Case Presentation: A 43 year old male with a past medical history of stage 4 chronic kidney disease, hypertension treated with Minoxidil, former smoker, was initially diagnosed 9 years prior with presumed viral small pericardial effusion that remained stable on follow-up with serial echocardiograms. He presented with dyspnea and chest tightness with exertion, orthopnea, paroxysmal nocturnal dyspnea, peripheral edema, orthostatic lightheadedness of a few months duration. Pulmonary function studies showed moderate to severe airflow obstruction. Physical exam noted for jugular venous distention with positive Kussmaul’s sign suggesting significant pericardial effusion, but no pulsus paradoxus. There was no evidence of uremia. Immunologic studies were negative. A cardiac echo showed a moderate to large circumferential pericardial effusion, enlarged right sided heart chambers. Diagnostic and therapeutic pericardiocentesis with removal of 1200cc pink, fluid was performed. Laboratory evaluation of the fluid was unremarkable and cultures were negative. Follow up echo showed reaccumulation of fluid. Cardiac MRI confirmed large circumferential pericardial effusion with no evidence of thickening of the pericardium. Minoxidil was discontinued due to concern of Minoxidil induced pericardial effusion. Pericardial window was not performed as within 2-3 days the patient reported resolution of his symptoms and a follow up echocardiogram showed significant improvement of the fluid.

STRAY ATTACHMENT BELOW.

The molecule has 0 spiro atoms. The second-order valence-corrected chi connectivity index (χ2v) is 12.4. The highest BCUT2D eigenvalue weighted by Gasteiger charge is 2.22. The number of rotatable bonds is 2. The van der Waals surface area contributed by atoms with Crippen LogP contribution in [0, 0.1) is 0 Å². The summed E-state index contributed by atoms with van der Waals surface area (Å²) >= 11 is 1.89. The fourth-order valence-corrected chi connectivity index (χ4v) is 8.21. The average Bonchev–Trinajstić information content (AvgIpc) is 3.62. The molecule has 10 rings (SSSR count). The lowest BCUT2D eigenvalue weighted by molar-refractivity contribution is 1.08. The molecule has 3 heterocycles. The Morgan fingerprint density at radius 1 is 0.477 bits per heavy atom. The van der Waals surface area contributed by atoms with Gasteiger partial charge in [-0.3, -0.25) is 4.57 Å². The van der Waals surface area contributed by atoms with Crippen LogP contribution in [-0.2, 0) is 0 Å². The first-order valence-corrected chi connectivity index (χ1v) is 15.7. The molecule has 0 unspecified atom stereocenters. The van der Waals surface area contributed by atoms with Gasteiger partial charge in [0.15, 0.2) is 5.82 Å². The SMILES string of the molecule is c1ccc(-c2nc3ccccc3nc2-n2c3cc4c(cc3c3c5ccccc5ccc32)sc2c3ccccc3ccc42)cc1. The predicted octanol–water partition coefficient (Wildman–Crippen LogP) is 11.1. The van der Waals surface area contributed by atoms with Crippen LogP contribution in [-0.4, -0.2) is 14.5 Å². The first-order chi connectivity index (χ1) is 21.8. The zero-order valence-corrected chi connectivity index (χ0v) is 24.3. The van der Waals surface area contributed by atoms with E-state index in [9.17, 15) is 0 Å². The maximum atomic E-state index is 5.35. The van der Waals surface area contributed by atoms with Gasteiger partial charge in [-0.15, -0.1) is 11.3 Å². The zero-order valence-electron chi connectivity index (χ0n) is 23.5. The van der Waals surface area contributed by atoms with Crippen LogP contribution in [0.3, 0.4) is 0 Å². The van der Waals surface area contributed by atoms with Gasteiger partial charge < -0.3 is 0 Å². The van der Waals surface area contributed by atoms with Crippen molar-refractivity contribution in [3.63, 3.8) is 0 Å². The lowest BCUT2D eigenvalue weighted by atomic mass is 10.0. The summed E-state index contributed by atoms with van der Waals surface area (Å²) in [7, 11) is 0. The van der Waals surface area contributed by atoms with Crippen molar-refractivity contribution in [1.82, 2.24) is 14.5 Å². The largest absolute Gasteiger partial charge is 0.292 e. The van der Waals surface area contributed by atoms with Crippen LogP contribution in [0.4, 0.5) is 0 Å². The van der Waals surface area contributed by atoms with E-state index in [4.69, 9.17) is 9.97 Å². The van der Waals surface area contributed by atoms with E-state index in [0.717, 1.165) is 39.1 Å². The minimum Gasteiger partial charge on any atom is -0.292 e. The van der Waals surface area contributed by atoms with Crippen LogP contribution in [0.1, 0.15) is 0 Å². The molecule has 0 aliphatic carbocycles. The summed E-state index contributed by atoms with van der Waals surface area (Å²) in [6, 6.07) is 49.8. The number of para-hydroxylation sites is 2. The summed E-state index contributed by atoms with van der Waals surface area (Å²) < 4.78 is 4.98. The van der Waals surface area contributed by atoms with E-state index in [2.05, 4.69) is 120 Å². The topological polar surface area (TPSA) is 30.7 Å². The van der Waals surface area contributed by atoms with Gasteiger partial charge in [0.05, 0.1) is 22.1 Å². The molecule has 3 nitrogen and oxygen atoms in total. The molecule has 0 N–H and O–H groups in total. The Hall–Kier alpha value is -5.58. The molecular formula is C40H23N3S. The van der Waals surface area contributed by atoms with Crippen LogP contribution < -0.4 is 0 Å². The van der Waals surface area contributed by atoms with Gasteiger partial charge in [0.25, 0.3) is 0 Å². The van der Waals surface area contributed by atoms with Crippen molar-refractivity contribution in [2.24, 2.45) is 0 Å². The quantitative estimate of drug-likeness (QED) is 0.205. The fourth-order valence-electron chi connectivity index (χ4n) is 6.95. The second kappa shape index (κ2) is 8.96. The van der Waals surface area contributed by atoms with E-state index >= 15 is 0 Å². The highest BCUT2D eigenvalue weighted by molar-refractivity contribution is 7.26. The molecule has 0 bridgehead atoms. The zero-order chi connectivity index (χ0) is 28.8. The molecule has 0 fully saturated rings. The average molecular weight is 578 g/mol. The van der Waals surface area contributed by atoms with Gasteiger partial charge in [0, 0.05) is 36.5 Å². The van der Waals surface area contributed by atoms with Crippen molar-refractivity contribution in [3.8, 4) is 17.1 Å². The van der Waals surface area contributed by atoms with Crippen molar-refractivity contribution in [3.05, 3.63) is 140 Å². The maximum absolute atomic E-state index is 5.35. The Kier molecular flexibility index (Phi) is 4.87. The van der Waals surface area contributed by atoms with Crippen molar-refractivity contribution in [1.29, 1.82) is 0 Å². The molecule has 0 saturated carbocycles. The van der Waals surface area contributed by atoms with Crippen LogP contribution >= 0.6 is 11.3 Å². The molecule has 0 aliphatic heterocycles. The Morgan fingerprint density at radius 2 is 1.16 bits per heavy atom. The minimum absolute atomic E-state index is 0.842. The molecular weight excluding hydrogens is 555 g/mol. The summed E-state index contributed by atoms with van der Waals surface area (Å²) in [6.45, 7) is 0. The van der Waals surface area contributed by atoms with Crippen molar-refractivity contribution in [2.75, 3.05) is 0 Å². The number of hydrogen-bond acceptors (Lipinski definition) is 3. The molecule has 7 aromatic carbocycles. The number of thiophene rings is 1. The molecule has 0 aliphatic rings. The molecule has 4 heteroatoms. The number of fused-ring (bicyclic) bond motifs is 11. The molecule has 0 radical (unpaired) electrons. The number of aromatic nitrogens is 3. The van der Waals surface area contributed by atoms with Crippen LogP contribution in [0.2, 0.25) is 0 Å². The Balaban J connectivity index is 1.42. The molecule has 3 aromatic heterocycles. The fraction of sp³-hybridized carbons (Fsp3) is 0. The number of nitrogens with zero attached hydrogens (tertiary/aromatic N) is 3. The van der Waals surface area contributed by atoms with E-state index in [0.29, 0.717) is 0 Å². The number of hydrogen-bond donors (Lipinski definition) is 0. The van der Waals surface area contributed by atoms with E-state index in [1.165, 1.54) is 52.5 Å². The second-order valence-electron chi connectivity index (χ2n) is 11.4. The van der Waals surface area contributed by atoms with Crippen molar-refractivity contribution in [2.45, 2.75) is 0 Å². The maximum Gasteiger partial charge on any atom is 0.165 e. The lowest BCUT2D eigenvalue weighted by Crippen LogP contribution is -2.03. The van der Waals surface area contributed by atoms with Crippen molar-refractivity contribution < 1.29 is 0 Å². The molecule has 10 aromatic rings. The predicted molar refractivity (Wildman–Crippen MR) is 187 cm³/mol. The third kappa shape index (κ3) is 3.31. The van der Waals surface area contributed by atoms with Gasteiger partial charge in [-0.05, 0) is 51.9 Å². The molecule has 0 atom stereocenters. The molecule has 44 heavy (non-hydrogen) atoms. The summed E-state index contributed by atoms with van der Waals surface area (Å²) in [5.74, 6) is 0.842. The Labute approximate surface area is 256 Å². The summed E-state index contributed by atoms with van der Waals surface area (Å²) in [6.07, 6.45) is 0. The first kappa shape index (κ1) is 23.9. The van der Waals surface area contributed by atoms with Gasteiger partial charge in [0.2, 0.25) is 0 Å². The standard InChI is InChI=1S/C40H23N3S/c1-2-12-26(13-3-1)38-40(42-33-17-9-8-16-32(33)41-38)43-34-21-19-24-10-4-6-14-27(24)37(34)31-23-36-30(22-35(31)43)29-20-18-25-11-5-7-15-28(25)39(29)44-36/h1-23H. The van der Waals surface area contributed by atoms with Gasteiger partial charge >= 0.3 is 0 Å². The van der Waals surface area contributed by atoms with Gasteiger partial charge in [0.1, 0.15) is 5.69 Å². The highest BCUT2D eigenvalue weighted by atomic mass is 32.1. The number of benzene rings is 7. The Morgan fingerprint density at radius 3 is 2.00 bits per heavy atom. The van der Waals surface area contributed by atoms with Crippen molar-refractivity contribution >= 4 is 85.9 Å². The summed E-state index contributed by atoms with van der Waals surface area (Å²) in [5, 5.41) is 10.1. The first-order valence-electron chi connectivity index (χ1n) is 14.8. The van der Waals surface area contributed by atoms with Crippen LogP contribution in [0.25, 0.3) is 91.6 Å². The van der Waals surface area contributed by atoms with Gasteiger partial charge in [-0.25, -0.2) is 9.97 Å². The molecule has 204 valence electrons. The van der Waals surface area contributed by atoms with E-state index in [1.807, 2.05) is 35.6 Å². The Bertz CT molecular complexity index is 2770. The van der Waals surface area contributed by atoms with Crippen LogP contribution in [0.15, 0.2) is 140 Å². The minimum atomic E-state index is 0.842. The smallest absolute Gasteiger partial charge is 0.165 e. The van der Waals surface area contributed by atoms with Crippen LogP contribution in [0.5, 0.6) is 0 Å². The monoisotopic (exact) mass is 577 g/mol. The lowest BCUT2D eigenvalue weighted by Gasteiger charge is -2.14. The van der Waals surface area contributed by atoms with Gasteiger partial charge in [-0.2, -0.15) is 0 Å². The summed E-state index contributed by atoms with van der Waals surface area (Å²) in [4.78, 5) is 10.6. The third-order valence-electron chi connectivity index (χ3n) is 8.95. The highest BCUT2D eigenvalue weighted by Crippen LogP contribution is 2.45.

Discussion: Pericardial effusion is reported in patients undergoing dialysis and in those with normal renal function. Patients with renal impairment are at higher risk of developing pericardial effusion. Known cardiovascular side effects associated with the use of Minoxidil include T-wave changes 60%, edema (7% – 10%), pericarditis, pericardial effusion (3%) that may progress to tamponade, angina pectoris, cardiac failure, reflex tachycardia. Pericardial effusion has been frequently reported in patients undergoing dialysis, with patients using Monoxidil having a higher incidence (81% on Minoxidil versus no Minoxidil 23% p<0.0005). Patients with significant pericardial effusion leading to hemodynamic instability and cardiac tamponade usually present with signs and symptoms related to impaired cardiac function like dyspnea, elevated jugular venous pressure, positive Kussmaul’s sign, heart failure. In the absence of cardiac tamponade, most patients with a pericardial effusion have no symptoms and pericardial effusions are often diagnosed incidentally by echocardiography. Most cases of pericardial effusion resolve spontaneously upon cessation of Minoxidil. Discontinuation of Minoxidil resulted in the resolution of symptoms and pericardial effusion which prevented more aggressive means of pericardial drainage like pericardial window. Pericardiocentesis is required in patients with hemodynamic compromise.
Conclusions: The incidence of pericardial effusion is low, being reported in up to 3% of patients taking Minoxidil. However Minoxidil induced pericardial effusion should be considered in patients treated with this drug as medication discontinuation is associated with cessation of symptoms and resolution of pericardial fluid. Therefore other more invasive methods of pericardial fluid drainage can be avoided.
To cite this abstract:Ciofoaia, G; Murati, J; Callahan, C. Minoxidil Induced Pericardial Effusion. Abstract published at Hospital Medicine 2018; April 8-11; Orlando, Fla. Abstract 531. https://www.shmabstracts.com/abstract/minoxidil-induced-pericardial-effusion/. Accessed April 5, 2020.